Marine Spatial Planning: A Science-Based Tool for Conservation and the Economy

Saturday, February 19, 2011: 8:30 AM-11:30 AM
140A (Washington Convention Center )
Sustainably managing the vast ocean realm of the United States, the largest of any nation (11 million square kilometers in the Pacific, Arctic, and Atlantic oceans), has proven elusive. Present jurisdictional borders reflect the world views of the 18th or 19th centuries, antedating modern marine sciences. Different agencies manage different activities in the same places. Natural and social scientists report increasing loss of marine biodiversity and growing conflicts among human uses, signs that the old paradigm has not served the national interest. Biodiversity patterns and human uses (e.g., shipping, oil and gas production, commercial and recreational fishing, aquaculture, whale-watching, scuba diving, and surfing) are all spatially heterogeneous. Planning for managing oceans to reflect these spatial patterns and coordination among federal, state, tribal, and local governments can lead to more successful outcomes. In 2009, President Obama announced that the United States will adopt comprehensive ecosystem-based spatial planning for our oceans, coasts, and Great Lakes. Moreover, he declared that science will be the basis of marine spatial planning in the nine large marine ecosystems comprising U.S. waters. The resulting interagency coordination and realignment of pernicious borders will affect governance of an area larger than the entire U.S. landscape. This symposium will address key science and technology issues affecting the new domestic spatial management paradigm.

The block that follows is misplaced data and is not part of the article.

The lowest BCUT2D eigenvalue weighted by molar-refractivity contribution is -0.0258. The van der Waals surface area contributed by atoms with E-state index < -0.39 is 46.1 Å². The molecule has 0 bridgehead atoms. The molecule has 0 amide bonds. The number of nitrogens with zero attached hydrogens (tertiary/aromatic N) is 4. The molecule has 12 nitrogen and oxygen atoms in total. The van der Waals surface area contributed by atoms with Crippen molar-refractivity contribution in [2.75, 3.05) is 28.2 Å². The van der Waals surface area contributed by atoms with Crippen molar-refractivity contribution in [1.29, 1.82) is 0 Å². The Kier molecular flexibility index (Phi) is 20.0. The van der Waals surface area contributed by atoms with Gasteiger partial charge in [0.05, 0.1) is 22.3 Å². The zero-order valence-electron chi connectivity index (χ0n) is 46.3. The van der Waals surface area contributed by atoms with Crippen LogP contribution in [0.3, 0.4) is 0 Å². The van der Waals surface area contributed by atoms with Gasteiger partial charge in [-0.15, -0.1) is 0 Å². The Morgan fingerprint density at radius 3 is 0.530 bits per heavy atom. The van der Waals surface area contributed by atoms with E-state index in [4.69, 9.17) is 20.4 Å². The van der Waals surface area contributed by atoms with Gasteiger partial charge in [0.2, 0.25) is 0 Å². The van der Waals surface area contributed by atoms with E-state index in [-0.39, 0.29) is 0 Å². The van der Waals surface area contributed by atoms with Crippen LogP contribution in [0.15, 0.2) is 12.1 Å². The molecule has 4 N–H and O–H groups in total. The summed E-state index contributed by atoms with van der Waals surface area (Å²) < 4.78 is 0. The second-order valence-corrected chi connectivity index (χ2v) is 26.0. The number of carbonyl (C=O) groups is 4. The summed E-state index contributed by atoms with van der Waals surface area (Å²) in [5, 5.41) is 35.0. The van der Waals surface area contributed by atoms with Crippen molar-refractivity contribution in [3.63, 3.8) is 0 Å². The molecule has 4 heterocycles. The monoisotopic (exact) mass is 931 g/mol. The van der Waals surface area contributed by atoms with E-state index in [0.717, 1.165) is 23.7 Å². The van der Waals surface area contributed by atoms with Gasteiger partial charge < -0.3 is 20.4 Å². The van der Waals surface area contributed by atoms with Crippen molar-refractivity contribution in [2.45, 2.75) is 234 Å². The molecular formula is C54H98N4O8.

Elliott A. Norse, Marine Conservation Biology Institute
Elliott A. Norse, Marine Conservation Biology Institute
Alan Thornhill, U.S. Department of the Interior; Sally Yozell, U.S. Department of Commerce, NOAA
U.S. Implementation of Ecosystem-Based Marine Spatial Planning
Lance Morgan, Marine Conservation Biology Institute
A Biogeographic/Ecosystem Framework for Marine Spatial Planning
Charles Wahle, National Oceanic and Atmospheric Administration
Understanding Ocean Uses: The Heart of Coastal and Marine Spatial Planning
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